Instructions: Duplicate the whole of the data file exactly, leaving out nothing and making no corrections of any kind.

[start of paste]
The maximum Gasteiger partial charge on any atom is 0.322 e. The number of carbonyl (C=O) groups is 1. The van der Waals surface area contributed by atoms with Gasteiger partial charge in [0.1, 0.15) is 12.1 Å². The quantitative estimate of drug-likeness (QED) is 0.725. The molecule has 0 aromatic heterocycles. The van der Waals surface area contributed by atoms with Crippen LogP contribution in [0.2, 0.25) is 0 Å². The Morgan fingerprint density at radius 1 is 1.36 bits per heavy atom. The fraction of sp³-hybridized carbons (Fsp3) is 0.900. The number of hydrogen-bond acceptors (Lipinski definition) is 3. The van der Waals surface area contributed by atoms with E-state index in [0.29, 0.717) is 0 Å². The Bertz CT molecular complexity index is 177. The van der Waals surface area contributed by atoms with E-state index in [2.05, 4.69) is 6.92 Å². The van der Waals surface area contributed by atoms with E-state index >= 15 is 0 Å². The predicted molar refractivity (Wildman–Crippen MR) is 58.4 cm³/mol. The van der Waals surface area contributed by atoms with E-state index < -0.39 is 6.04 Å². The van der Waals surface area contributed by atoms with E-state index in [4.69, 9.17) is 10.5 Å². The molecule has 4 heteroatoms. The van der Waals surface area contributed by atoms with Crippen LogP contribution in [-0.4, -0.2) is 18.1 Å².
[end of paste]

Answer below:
The maximum Gasteiger partial charge on any atom is 0.322 e. The number of carbonyl (C=O) groups is 1. The van der Waals surface area contributed by atoms with Gasteiger partial charge in [0.1, 0.15) is 12.1 Å². The quantitative estimate of drug-likeness (QED) is 0.725. The molecule has 0 aromatic heterocycles. The van der Waals surface area contributed by atoms with Crippen LogP contribution in [0.2, 0.25) is 0 Å². The Morgan fingerprint density at radius 1 is 1.36 bits per heavy atom. The fraction of sp³-hybridized carbons (Fsp3) is 0.900. The number of hydrogen-bond acceptors (Lipinski definition) is 3. The van der Waals surface area contributed by atoms with E-state index in [0.29, 0.717) is 0 Å². The Bertz CT molecular complexity index is 177. The van der Waals surface area contributed by atoms with E-state index in [2.05, 4.69) is 6.92 Å². The van der Waals surface area contributed by atoms with E-state index >= 15 is 0 Å². The predicted molar refractivity (Wildman–Crippen MR) is 58.4 cm³/mol. The van der Waals surface area contributed by atoms with E-state index < -0.39 is 6.04 Å². The van der Waals surface area contributed by atoms with E-state index in [4.69, 9.17) is 10.5 Å². The molecule has 4 heteroatoms. The van der Waals surface area contributed by atoms with Crippen LogP contribution in [-0.4, -0.2) is 18.1 Å².